Friday, May 13, 2011

Little Change in Mortgage Rates

It was a volatile week for mortgage rates. Troubles in smaller European nations, mixed results for the Treasury auctions, and tame inflation data caused significant movements in rates during the week. These influences offset each other, though, and mortgage rates ended the week nearly unchanged.

Although the Consumer Price Index (CPI) inflation data came in slightly higher than expected on Friday, mortgage rates improved after the news. April CPI increased 3.2% from one year ago, which was the highest annual rate in two and one-half years. Core CPI, which excludes food and energy, increased at a 1.3% annual rate. While Core CPI remained well below the Fed's target range around 2.0%, it was up from 1.2% last month and 0.8% at the end of last year, meaning that the trend has clearly been moving higher.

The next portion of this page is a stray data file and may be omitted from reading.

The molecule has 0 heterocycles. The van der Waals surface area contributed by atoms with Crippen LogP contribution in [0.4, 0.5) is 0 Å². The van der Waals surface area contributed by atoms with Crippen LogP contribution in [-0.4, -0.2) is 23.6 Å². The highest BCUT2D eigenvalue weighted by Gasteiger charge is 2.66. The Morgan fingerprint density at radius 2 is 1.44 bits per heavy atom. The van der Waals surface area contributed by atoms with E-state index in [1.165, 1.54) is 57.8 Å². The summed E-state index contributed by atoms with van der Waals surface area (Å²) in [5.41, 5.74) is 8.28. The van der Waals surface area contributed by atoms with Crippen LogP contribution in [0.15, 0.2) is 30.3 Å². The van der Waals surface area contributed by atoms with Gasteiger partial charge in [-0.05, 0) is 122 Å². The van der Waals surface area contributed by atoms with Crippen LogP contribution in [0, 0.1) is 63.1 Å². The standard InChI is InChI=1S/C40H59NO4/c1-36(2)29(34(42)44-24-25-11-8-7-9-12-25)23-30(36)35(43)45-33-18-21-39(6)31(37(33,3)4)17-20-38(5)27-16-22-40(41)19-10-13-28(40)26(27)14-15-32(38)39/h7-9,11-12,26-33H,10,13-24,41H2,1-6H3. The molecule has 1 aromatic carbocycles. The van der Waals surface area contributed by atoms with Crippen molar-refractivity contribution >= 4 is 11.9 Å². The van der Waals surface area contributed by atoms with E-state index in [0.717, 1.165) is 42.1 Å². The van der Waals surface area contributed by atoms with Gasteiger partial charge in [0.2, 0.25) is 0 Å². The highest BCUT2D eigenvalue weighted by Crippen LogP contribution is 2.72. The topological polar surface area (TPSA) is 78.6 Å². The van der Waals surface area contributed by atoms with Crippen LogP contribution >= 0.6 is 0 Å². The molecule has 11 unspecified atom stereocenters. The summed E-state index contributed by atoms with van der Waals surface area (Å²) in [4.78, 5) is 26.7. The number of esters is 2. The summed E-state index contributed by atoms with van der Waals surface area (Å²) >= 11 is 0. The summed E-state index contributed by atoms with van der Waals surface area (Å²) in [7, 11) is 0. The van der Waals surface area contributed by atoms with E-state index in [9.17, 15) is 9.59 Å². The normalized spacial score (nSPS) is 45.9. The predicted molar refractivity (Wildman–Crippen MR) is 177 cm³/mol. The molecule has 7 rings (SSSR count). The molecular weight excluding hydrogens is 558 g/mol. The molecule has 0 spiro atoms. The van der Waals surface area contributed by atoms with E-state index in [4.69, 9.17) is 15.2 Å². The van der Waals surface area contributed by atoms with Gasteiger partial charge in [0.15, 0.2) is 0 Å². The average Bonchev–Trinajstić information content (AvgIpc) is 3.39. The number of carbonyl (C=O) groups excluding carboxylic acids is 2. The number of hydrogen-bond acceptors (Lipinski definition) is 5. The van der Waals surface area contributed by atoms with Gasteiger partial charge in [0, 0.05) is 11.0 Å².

Inflation is negative for mortgage rates, so the question is why mortgage rates remain at the lowest levels of the year despite rising inflation data. The likely answer is that investors expect that the majority of the increase in inflation has already taken place. Fed officials have maintained that they expect the inflationary effects of higher oil prices to be "transitory", and the recent drop in oil prices has supported the Fed's position. One year ago, oil prices were around $70 per barrel, but they averaged about $110 per barrel in April, an increase of more than 50%. So far in May, oil prices have averaged about $100 per barrel, and investors don't expect that oil prices will rise 50% over the next year. Meanwhile, wage growth, a major factor in inflation levels, has been minimal in recent months. For these reasons, current inflation expectations remain relatively low.

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